7 七 LEARNING. The task of the master is to teach, the task of the student is to learn. We have to listen carefully to the recommendations of our instructor and commit ourselves, both mentally and physically, to put them into practice. We must be scrupulous, persevering and determined. Keeping an open mind and being friendly respectful is essential in order to progress on the path of Budo.
8 八 ART. Traditional Karate is a martial art, and it should be studied and respected with devotion, exactly like an art. If we consider it as a mere physical exercise or a personal defence system or just as a combat sport we won’t understand its intimate and deepest essence, and any real progress, for us, will be foreclosed.
9 九 LEAVING. At the end of the lesson, we have to neatly and silently leave the dojo, meditating on the lesson just ended. We must maintain the same behavior even in the locker room, talking to a moderate tone of voice and using a respectful and appropriate language.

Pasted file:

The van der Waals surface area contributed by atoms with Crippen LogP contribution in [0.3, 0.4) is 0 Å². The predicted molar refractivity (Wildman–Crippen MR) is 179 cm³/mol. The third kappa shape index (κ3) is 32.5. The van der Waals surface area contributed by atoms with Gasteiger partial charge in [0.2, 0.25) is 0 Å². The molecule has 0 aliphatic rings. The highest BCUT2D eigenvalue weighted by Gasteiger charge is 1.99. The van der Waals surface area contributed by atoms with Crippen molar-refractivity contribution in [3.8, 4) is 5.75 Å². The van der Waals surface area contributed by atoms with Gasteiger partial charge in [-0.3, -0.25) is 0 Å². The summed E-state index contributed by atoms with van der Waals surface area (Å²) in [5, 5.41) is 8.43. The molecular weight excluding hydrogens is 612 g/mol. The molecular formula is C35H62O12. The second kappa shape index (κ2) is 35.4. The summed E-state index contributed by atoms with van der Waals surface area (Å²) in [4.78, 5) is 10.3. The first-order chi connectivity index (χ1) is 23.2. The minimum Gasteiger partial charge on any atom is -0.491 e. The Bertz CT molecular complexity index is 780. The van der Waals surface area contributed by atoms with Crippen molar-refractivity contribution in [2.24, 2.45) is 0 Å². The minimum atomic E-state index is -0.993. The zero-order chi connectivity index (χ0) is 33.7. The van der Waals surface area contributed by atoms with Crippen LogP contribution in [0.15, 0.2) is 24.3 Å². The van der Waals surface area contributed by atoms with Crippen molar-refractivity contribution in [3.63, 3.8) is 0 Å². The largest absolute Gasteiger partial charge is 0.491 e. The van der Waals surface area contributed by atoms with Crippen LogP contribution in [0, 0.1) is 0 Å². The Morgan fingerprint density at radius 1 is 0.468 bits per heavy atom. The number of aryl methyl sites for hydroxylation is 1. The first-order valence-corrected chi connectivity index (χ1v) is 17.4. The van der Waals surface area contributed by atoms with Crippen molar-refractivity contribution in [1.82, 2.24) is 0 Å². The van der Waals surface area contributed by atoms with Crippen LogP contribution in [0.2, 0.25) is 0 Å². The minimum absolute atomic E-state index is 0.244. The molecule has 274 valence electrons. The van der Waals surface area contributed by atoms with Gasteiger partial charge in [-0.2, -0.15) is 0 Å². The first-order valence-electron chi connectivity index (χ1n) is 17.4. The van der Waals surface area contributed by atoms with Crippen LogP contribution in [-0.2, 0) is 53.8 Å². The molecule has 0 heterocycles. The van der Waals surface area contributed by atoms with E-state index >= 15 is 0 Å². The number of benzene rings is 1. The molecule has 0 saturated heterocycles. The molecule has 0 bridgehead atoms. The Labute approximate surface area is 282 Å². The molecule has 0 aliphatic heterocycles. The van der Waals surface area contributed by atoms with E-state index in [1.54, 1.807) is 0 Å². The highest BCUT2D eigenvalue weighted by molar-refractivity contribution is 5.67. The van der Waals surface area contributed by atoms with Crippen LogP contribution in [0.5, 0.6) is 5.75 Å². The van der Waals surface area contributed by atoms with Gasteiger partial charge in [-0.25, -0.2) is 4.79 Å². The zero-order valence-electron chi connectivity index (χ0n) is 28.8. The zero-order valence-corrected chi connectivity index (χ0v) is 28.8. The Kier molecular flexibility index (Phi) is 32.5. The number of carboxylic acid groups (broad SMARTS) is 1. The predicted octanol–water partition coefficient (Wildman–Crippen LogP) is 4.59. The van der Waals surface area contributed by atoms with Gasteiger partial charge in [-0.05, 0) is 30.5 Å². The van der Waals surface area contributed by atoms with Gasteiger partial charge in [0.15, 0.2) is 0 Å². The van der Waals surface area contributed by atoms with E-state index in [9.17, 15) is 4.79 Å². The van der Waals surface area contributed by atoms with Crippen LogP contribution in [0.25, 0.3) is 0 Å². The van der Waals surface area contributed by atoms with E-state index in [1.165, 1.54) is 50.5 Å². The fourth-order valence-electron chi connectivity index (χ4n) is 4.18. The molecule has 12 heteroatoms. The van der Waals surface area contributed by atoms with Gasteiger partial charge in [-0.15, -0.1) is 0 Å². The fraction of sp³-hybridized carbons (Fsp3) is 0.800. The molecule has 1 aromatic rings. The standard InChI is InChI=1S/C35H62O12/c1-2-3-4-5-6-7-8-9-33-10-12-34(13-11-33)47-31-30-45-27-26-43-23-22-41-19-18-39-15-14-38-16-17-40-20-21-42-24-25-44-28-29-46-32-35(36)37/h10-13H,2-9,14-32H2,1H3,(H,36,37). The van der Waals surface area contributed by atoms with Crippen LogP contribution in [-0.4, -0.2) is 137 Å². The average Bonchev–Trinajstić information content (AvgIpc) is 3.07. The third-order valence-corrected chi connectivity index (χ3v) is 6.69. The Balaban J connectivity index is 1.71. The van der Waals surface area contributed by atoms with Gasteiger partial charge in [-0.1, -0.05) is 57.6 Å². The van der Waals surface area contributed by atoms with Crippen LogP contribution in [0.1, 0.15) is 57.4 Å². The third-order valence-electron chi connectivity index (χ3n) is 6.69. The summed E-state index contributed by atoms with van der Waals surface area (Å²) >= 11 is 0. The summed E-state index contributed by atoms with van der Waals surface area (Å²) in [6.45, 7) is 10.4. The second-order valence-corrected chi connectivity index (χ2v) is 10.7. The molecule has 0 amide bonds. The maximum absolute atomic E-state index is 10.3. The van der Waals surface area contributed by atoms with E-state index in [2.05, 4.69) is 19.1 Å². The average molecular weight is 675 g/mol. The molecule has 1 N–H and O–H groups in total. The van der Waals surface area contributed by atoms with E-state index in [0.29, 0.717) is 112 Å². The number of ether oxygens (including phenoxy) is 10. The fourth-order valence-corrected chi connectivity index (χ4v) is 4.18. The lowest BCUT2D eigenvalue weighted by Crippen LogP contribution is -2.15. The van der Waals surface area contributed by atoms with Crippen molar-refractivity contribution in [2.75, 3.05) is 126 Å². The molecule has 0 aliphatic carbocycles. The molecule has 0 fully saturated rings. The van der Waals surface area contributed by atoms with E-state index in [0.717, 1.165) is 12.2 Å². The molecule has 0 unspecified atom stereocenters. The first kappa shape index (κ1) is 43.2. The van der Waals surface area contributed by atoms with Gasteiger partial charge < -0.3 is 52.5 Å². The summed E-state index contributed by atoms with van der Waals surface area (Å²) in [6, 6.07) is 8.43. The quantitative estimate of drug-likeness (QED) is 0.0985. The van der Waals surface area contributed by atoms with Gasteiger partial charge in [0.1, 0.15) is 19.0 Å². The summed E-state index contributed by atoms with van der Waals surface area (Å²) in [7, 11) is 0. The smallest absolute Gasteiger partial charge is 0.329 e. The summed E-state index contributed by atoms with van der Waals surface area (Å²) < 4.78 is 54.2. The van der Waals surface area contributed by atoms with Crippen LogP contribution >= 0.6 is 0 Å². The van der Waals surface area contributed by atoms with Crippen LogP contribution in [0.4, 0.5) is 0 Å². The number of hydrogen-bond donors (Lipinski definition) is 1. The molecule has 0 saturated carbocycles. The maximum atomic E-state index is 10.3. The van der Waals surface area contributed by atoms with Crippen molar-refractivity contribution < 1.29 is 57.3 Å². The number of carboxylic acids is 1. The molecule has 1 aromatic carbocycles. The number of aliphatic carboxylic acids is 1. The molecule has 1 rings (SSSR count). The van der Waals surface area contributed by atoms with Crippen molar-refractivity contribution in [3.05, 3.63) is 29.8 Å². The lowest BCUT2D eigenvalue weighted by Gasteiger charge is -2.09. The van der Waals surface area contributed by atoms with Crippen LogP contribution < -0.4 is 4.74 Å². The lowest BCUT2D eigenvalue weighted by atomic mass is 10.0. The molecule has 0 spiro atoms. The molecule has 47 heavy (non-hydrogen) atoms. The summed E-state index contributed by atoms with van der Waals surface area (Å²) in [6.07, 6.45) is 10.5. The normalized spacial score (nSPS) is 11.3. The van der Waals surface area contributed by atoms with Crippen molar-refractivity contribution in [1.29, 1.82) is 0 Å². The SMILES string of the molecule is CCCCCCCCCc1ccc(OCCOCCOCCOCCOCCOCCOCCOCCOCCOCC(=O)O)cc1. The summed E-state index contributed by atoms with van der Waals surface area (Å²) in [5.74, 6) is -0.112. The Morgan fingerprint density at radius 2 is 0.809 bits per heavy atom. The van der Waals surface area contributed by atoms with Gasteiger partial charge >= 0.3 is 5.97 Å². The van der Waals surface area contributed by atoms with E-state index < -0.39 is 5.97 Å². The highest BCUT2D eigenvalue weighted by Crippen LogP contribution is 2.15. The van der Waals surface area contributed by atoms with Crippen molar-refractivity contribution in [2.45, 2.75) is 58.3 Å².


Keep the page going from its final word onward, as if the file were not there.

10 十 OUTSIDE. We cannot be good in the dojo without being good outside of the dojo. Let the spirit of Budo feed us every moment of our day, wherever we are. Let us always remember that the techniques we learn in the dojo are dangerous: not all the people deserve to know or are able to manage them, so it is better avoiding to show them around unless expressly authorized by the master.
- Article 1. All human beings are born free and equal in dignity and rights. They are endowed with reason and conscience and should act towards one another in a spirit of brotherhood.